Monday, June 17

US Junior Middle Rounds

IM-elect Sam Sevian
IM Daniel Naroditsky
FM Yian Liou

Current Standings
  • 5.0 Daniel Naroditsky
  • 4.5 Luke Harmon-Vellotti, Sam Sevian
  • 4.0 Victor Shen, Kayden Troff, Robert Perez
  • 3.0 Yian Liou, Jeffery Xiong
  • 2.5 Atulya Shetty
  • 0.5 Sarah Chiang

(All photos have been borrowed from CCSCSL.)

Round 7:  Friday turned out to be a California day!  Yian, who struggled all week, crushed the leader Luke in 27 moves, snaring the black queen in a gambit line of the French Tarrasch.  Top rated Daniel took care of business against bottom rated Sarah, thereby occupying the lead with only two rounds left.  Can he overcome the curse on first place?  The wizard Luke remains in second place just 0.5 behind, joined by 12 year old whiz kid Sam.  In a battle of World Youth gold medalists, Sam sacrificed both knights on consecutive moves to rip open Kayden's defenses in a topical Najdorf.  Victor outplayed Atulya from the white side of a semi-Slav while Robert and Jeffery played a peaceful middlegame from the Chigorin variation.  Any of six players could win or tie for first place depending on how the chips fall in the final two rounds.  Stay tuned!

Round 6:  After a day of relaxation and basketball, Luke the Magician struck to seize the lead again.  He overcame a dangerous passed pawn and three pawns down to play a decisive combination.  While objectively losing, the wizard from Utah cherishes complicated positions and never gives up.  The other joint leaders after round 5 were unable to keep pace.  Daniel seemed content to force a draw after some adventures against the Taimanov essayed by fellow IM Victor.  Robert lost his queen and eventually the game out of a Benoni-like opening, allowing his young opponent Kayden to move into a share of second with Daniel.  Sam won the exchange versus Atulya's English opening, and played energetically to bring home the point.  The last board saw a short but tense Ruy Lopez draw between Jeffery and Yian.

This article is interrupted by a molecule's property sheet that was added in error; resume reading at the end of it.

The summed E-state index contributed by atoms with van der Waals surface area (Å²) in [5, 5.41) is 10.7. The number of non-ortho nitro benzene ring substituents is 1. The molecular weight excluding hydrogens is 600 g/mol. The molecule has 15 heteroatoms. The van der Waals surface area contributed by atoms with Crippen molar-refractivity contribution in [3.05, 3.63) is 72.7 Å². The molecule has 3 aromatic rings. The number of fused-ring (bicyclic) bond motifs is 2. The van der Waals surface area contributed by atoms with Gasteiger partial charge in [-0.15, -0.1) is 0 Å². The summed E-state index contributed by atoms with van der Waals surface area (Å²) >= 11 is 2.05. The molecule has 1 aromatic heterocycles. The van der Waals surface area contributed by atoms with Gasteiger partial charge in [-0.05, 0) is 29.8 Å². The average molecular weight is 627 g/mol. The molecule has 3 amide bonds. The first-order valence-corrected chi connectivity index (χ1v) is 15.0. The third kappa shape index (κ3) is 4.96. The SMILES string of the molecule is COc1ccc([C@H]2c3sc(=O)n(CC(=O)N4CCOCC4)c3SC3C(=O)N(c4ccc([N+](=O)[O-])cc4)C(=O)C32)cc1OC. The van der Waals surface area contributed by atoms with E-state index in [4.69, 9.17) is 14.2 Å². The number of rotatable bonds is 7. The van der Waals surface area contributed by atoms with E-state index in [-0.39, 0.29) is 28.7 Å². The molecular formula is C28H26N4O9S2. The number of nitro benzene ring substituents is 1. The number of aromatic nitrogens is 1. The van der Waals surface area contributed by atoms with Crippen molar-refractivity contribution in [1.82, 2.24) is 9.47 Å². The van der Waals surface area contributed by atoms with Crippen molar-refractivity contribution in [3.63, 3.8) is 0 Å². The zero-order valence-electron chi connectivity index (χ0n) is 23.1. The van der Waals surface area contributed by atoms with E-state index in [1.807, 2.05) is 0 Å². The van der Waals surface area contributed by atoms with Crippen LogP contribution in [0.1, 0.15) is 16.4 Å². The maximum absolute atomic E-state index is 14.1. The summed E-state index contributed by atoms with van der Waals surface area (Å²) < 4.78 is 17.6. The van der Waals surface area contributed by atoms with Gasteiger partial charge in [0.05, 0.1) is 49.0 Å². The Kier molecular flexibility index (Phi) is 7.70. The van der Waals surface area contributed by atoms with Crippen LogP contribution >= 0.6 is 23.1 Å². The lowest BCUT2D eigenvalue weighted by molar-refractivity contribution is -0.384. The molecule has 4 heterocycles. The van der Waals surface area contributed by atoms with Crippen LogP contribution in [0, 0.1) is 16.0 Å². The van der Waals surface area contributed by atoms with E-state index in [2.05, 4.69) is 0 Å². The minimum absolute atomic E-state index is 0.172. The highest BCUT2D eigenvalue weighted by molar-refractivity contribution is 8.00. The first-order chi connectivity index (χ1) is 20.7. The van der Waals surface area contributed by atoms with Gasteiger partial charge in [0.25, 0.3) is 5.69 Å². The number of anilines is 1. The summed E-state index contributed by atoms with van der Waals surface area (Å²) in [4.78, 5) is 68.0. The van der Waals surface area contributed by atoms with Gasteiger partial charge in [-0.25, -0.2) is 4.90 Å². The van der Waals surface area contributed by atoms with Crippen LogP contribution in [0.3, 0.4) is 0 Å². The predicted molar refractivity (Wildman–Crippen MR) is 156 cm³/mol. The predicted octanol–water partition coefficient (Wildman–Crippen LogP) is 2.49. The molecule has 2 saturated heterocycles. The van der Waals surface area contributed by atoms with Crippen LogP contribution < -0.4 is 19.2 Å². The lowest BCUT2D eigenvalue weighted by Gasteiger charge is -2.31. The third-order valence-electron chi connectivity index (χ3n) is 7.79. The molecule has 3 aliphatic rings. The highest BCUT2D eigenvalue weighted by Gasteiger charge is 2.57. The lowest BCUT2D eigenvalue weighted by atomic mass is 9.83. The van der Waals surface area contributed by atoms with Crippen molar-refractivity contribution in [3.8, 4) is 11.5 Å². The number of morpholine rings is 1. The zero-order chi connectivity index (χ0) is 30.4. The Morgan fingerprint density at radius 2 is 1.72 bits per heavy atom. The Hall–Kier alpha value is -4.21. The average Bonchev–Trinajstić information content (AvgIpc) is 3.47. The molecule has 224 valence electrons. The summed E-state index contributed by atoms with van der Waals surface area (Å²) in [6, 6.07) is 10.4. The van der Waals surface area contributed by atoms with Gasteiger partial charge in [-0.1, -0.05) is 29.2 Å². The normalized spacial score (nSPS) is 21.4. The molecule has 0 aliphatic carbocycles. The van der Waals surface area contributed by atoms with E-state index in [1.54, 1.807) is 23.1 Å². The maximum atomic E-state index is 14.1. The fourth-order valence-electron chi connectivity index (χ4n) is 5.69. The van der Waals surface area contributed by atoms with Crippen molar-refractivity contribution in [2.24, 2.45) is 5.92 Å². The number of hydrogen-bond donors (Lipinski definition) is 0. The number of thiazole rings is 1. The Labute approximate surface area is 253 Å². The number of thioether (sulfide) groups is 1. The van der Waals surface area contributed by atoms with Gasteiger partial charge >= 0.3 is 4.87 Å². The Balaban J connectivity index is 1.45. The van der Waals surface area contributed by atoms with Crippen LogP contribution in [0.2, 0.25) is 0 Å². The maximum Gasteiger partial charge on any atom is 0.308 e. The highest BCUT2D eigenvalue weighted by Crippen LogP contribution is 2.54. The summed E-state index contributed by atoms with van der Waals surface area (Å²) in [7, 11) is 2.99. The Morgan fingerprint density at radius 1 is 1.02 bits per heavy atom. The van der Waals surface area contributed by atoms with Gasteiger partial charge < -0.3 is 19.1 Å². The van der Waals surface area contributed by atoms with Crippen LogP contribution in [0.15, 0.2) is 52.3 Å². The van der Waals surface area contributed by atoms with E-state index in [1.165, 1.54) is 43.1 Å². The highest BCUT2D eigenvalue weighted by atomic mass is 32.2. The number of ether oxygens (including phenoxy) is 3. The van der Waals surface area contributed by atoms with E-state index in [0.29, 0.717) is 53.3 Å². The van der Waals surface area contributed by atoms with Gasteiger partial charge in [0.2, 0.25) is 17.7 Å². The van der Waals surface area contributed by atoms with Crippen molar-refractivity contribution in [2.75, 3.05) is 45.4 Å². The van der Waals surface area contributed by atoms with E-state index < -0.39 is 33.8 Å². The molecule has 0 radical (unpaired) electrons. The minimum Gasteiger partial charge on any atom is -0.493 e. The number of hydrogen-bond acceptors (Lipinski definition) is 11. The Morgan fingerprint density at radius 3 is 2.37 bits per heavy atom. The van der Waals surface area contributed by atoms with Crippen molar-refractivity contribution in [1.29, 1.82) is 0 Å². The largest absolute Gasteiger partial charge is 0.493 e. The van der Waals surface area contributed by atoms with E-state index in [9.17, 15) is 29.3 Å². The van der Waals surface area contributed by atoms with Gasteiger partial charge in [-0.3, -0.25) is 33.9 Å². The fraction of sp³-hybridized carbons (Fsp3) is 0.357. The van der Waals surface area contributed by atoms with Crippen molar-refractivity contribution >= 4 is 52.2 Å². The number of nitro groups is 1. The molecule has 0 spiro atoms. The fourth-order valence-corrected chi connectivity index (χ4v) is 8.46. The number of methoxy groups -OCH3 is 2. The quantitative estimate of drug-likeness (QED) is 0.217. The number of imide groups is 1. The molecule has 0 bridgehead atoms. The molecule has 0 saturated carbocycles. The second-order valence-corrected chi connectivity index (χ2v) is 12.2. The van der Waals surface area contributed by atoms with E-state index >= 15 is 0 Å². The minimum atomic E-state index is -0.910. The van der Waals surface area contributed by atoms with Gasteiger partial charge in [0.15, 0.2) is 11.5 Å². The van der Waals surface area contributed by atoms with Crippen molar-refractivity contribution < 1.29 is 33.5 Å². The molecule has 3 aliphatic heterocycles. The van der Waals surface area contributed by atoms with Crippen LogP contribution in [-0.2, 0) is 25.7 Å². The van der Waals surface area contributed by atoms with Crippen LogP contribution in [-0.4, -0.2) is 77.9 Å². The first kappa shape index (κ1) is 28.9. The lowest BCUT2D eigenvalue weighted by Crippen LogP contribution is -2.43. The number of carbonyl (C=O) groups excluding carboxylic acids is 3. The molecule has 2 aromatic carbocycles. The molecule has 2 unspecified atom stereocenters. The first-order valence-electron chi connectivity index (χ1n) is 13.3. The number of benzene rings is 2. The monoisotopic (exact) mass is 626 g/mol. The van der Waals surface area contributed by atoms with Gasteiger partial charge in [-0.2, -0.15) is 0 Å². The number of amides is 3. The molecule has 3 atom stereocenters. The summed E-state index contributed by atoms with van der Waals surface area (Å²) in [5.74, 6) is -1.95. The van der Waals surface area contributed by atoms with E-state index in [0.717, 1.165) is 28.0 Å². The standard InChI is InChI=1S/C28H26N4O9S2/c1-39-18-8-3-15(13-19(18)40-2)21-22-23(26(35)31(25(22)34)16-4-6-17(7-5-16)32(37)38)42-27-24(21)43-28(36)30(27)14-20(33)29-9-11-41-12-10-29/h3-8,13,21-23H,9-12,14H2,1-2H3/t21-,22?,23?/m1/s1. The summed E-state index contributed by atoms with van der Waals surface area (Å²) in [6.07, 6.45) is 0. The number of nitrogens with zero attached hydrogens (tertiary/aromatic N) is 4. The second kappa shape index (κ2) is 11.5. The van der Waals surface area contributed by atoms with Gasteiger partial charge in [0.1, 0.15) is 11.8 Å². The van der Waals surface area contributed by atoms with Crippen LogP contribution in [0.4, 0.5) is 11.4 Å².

Round 5:  For the first time in three days, the leader(s) did not lose.  Daniel defended the black side of the Ruy Lopez against fellow Northern California native Sam.  Although white won a pawn, black's activity and bishop pair provided compensation. The draw allowed two competitors to catch up to the lead, although both can thank their lucky stars.  Luke got outplayed in a Queen's Indian, but kept fighting for counterplay until Victor blundered.  Robert lost a pawn in the middlegame, but managed to activate his king when Yian went astray.  Jeffery converted two connected passers into a win against fellow Texas native Sarah.  In the last game, Kayden had an advantage as black in the English, but Atulya found enough weaknesses to save half a point.

Round 4:  The musical chairs continue in the US Junior Closed.  Yesterday's hero Luke fell victim to 12 year old Sam's superior piece activity against the Worrall Attack, facing checkmate after just 30 moves.  A few feet away, Daniel took care of business with white in a French Tarrasch, first picking off the IQP and then winning the exchange.  At 3.0 out of 4, the top rated International Master now occupies the pole position.  Three would join Luke in second place with 2.5 points.  Kayden nursed an advantage against Yian, and eventually cashed in the rook endgame.  Sarah showed her attacking skills by nearly upsetting Robert from the black side of a Nimzo, but the tables turned and the MIT student escaped with a full point.  Jeffery and Victor danced for nearly 80 moves in a queen endgame with 7 pawns each before shaking hands peacefully.

Commentary by GMs Ben Finegold and Yasser Seirawan.
The biggest chess news today did not involve the US Junior.  The Chess Club and Scholastic Center of Saint Louis announced a four player super Grandmaster event this September.  The participants will be World #1 Magnus Carlsen and World #2 Levon Aronian against USA #1 Hikaru Nakamura and USA #2 Gata Kamsky.  All four are currently ranked in the Top 10 overall.  W-O-W!!!

Important links for the 2013 US Junior:

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